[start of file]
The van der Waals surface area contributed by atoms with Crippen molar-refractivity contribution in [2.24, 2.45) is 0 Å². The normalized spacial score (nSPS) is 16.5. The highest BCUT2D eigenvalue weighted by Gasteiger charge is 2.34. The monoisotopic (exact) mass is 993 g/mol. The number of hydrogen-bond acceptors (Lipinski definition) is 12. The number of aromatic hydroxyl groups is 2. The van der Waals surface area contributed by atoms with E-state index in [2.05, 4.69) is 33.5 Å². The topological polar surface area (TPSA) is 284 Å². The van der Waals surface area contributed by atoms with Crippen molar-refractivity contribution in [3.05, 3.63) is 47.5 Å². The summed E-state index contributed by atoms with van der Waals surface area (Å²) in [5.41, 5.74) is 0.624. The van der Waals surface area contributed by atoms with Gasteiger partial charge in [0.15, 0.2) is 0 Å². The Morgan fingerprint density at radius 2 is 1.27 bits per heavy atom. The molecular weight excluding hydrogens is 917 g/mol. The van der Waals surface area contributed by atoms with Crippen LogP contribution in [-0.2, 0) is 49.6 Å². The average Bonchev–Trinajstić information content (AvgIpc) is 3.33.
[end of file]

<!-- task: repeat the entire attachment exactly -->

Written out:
The van der Waals surface area contributed by atoms with Crippen molar-refractivity contribution in [2.24, 2.45) is 0 Å². The normalized spacial score (nSPS) is 16.5. The highest BCUT2D eigenvalue weighted by Gasteiger charge is 2.34. The monoisotopic (exact) mass is 993 g/mol. The number of hydrogen-bond acceptors (Lipinski definition) is 12. The number of aromatic hydroxyl groups is 2. The van der Waals surface area contributed by atoms with E-state index in [2.05, 4.69) is 33.5 Å². The topological polar surface area (TPSA) is 284 Å². The van der Waals surface area contributed by atoms with Crippen molar-refractivity contribution in [3.05, 3.63) is 47.5 Å². The summed E-state index contributed by atoms with van der Waals surface area (Å²) in [5.41, 5.74) is 0.624. The van der Waals surface area contributed by atoms with Gasteiger partial charge in [0.15, 0.2) is 0 Å². The Morgan fingerprint density at radius 2 is 1.27 bits per heavy atom. The molecular weight excluding hydrogens is 917 g/mol. The van der Waals surface area contributed by atoms with Crippen LogP contribution in [-0.2, 0) is 49.6 Å². The average Bonchev–Trinajstić information content (AvgIpc) is 3.33.